Often people who do not vaccinate are seen as the 'enemy'.
However, I see many other scenarios where members of society put themselves first (selfishly or not) and others are put at risk. For example, 4000 people die on the roads each year yet people still use their mobile phone when driving, which of course is against the law. And despite a decline since 'deep cleans', thousands still die annually from MRSA, an infection worsened in society with the overuse of antibiotics. How many still use them unecessarily? Our family hasn't in living memory but with 2 children the average should be at least 7 times in the past 5 years (children are prescribed one dose per year on average). Many of the families who decide not to vaccinate are very responsible in this respect, as antibiotics are seen as the last resort. Can we have some credit here if there is a tally for putting others at risk?

I felt as though I was 'violating' my son when I first vaccinated him and I feel just as strongly now.

Anna

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Re: Should parents have the right to refuse vaccinations...

#270 Post by Dan » March 17th, 2009, 4:19 pm

I'm not a supporter of compulsion, but...

There is a sense, of course, in which people who refuse vaccination are "the enemy", because of the way community immunity works. If you have a high enough percentage of vaccinators, then people who are not vaccinated gain some protection - this includes children who are as yet too young to be vaccinated as well as people for whom the vaccination failed for any reason.

http://en.wikipedia.org/wiki/Herd_immunity

Dan

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Re: Should parents have the right to refuse vaccinations...

#271 Post by Maria Mac » March 17th, 2009, 8:37 pm

Anna of Arnica wrote:Sorry everyone not to include the ref.
http://www.hpa.org.uk/web/HPAweb&HPAweb ... 5733835814
but I can understand the confusion if the HPA are only including childhood deaths on this particular page.
Thanks, I'm glad we've cleared up the confusion and sorry for not noticing the word 'acute' in your quote. However, I'm no clearer about what point you were making when you mentioned the two measles death in first place.
Maria, the reason for my mentioning the collective intentions and plans of the government, the BMJ and medical persons is that these are mostly pro-vaccine groups, I would suggest, many of whom will even have or have had interests in pharma companies. I feel it is significant that they are not calling for compulsory vaccines.
I'd kind of guessed from the fact that you mentioned it in your previous post that 'you feel it is significant'. What I don't know is why you feel it is significant. If you have a link that provides more information about what the BMJ's etc arguments against compulsory vaccines are, I'd appreciate it. Unless you know these, I don't see how you can read any particular significance into their stance.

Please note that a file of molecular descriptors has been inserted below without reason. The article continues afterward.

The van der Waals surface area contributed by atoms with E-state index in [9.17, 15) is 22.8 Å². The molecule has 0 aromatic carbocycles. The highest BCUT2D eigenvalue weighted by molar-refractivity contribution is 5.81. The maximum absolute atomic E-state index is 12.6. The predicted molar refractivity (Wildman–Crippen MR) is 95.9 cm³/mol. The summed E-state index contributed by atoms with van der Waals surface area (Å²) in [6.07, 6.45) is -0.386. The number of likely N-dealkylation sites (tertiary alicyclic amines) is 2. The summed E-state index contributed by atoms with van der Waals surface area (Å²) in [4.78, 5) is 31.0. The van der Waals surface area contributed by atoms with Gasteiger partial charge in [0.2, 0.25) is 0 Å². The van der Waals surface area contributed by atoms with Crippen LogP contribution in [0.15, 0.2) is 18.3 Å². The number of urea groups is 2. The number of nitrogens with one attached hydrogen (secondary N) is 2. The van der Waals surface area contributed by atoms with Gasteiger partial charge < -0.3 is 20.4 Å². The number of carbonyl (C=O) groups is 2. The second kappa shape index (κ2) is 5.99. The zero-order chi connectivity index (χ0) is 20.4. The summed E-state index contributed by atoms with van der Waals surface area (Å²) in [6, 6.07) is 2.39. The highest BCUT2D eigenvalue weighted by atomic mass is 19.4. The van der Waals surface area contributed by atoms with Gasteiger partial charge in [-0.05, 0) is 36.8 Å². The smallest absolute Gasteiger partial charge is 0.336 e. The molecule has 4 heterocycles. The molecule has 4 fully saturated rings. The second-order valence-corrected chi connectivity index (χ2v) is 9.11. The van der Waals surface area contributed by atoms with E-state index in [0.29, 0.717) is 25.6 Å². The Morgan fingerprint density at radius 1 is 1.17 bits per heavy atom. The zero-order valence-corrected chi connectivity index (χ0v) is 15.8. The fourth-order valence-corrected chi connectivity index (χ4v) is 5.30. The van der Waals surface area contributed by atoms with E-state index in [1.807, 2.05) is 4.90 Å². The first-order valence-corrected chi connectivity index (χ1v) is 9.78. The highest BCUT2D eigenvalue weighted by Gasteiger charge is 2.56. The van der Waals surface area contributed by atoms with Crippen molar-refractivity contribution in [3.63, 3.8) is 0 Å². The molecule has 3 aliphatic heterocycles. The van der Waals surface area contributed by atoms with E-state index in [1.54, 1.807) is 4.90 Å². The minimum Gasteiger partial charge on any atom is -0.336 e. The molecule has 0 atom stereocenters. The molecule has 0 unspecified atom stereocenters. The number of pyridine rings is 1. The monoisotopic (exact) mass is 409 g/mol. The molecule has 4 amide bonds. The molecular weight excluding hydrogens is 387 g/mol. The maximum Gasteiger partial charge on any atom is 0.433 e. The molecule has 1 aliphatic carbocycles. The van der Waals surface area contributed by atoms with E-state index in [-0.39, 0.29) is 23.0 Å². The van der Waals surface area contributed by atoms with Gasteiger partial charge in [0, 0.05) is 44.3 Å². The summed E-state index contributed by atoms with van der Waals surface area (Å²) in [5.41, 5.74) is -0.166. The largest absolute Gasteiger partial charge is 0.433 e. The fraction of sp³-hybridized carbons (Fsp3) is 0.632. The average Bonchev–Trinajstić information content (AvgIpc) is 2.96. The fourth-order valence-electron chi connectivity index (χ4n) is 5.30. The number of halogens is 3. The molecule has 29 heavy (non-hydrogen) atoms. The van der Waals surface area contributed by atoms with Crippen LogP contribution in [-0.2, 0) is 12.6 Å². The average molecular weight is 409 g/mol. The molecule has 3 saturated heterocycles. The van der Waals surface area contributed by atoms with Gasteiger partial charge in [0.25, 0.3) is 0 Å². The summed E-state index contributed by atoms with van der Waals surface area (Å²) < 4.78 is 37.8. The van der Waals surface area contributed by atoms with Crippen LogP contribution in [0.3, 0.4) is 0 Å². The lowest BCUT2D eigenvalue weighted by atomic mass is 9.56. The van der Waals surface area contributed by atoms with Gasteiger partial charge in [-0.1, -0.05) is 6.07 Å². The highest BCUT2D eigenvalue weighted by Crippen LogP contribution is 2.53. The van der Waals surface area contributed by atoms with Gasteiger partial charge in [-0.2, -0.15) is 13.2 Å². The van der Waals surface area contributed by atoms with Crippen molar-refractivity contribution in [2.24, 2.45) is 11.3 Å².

Making something compulsory is very difficult (as we can discuss if you wish) and certainly it is difficult enough 'persuading' parents to vaccinate their children.
Of course it is. However, I am not advocating 'making it compulsory'. I simply said that I would vote differently in the poll today than how I did when it was first posted. In the OP of this thread, it was said that in some states in the US, schools can refuse to accept students who've not had the vaccines. I think that when there is an infectious disease epidemic, schools and other places where children go should have the right to make immunisation a condition of attendance. I wouldn't have children forcibly removed from their homes and parents fined or imprisoned, however. IOW, I would vote, 'it depends'.
What are our interests do you think?

I'm not sure what you mean by your 'interests' but if it's in the sense of 'hobbies', I'd imagine reflexology and aromatherapy are popular. If you mean what motivates you, I'd imagine it's the health and well-being of your children. Nobody is suggesting the anti-vac campaigners are any less concerned about these than pro-vac adults are, including the doctors and scientists that the anti-vac movement habitually portrays as being callous, dishonest, uncaring and motivated by pure greed. That's one of the most risible things about anti-vac campaigners and why I find it hard to take them seriously. Take your despicable comment about why Dr Michael Fitzpatrick, father of an autistic child, defends the safety of the MMR, for example:
p.p.s. Micheal Fitzpatrick also has an ax to grind (I have met him) - he is a DR who has vaccinated many children - it has to be safe!
What do we gain from our 'campaigning'?

One of the things you gain is a reputation for being stupid and irrational. I'm sure you've seen what is said about high profile anti-vac people like Jenny McCarthy, Melanie Phillips and Jeni Barnett. You're 'feeling' that immunising your child against infectious diseases is violation is typical of the irrationality associated with ant-vaxers. It's 'feelings' like this that lead you to make crazy and unsupportable assertions and to be paranoid about the sources of any evidence that conflicts with what you 'feel' to be true.
How indeed do we campaign?
You campaign by spreading misinformation all over the web and other media.
Can we have some credit here if there is a tally for putting others at risk?
There's no tally. Different people are irresponsible in different ways. Refusing to immunise your children against dangerous diseases is just your way.

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Re: Should parents have the right to refuse vaccinations...

#272 Post by Dan » March 18th, 2009, 1:07 pm

Anna of Arnica wrote: I felt as though I was 'violating' my son when I first vaccinated him and I feel just as strongly now.

Anna
But your feelings aren't evidence.

At some point you have to look at the issues objectively, rather than through the prism of prejudice.

Especially when what you decide can have serious effects on other people.

Dan

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Re: Should parents have the right to refuse vaccinations...

#273 Post by Alan H » March 20th, 2009, 11:32 am